In the 1954 Brown v. Board of Education decision, the Supreme Court desegregated schools in the United States?
In the 1954 Brown v. Board of Education decision, the Supreme Court desegregated schools in the United States and deemed desegregated schools separate but unequal. Do you think this legislation was an appropriate response to segregation in schools?
- MarkLv 77 years agoFavorite Answer
First of all, it was not "legislation."
Legislation is what legislatures adopt. The US Supreme Court is not a legislature. (It too often acts like one, but it isn't really one.)
The Brown v. Board of Education decision by the US Supreme Court was indeed an appropriate response to racial segregation in schools. Because the "separate" schools were not truly equal.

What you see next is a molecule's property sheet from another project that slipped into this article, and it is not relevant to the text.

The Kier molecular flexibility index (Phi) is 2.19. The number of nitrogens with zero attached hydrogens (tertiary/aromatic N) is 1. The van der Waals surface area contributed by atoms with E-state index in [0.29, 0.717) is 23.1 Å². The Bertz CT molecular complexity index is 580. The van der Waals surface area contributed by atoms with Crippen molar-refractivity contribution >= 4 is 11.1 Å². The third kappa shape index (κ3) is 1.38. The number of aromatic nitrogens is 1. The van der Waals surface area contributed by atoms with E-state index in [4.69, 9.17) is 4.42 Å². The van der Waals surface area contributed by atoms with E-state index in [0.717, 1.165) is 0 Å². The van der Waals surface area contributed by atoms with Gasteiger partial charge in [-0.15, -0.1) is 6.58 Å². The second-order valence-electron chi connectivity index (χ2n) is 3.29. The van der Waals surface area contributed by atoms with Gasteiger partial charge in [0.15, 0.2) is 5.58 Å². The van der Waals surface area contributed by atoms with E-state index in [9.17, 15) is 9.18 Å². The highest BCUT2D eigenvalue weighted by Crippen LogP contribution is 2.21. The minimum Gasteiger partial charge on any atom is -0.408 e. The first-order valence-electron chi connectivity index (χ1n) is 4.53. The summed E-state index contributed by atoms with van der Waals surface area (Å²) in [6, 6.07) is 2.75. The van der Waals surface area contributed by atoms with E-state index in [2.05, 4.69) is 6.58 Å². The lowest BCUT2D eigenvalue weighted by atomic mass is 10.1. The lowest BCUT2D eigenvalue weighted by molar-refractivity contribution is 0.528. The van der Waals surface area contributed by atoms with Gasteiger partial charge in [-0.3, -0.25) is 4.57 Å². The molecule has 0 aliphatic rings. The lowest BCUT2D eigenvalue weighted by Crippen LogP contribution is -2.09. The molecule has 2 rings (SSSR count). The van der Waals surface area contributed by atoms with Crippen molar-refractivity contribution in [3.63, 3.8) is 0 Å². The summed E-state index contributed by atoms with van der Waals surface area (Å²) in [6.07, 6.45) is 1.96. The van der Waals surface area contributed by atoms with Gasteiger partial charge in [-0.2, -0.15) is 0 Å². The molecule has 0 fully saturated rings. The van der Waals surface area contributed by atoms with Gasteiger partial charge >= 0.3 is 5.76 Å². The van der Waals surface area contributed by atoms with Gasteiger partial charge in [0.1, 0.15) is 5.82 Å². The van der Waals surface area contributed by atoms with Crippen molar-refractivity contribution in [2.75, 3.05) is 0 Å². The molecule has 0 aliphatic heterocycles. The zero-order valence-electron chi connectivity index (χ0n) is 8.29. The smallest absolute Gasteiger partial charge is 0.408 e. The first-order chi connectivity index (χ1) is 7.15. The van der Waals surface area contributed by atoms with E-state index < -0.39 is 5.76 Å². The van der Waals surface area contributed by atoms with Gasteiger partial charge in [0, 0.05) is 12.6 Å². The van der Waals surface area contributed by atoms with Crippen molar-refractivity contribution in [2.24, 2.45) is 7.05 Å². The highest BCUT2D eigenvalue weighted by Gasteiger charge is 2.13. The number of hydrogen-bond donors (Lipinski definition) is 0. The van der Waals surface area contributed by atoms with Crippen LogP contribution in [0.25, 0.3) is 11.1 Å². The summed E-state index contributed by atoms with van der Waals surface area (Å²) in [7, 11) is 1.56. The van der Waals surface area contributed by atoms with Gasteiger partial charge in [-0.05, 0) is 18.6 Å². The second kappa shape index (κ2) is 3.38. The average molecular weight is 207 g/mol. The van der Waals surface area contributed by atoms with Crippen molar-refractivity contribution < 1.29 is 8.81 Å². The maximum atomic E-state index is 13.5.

- jeffrey fLv 77 years ago
Yes, I agree with Brown v. Board of Education. There was tons of evidence that separate but equal was a crock.
The other branches of government did not have the political will to ban segregation of schools.
- gormanousLv 43 years ago
the different answer is relatively lengthy, so in a nutshell it overturned Plessy v. Ferguson and stated there became into no such situation as "separate yet equivalent." The act of separation itself became into seen "demeaning" (won't be able to undergo in techniques the precise wording Warren used) and ought to in no way be equivalent. for that reason segregation rules have been overturned around the country, which ability all public faculties had to combine their lecture rooms. between the main needed situations of the twentieth century, if not the main needed.
- Anonymous7 years ago
Yes, it is.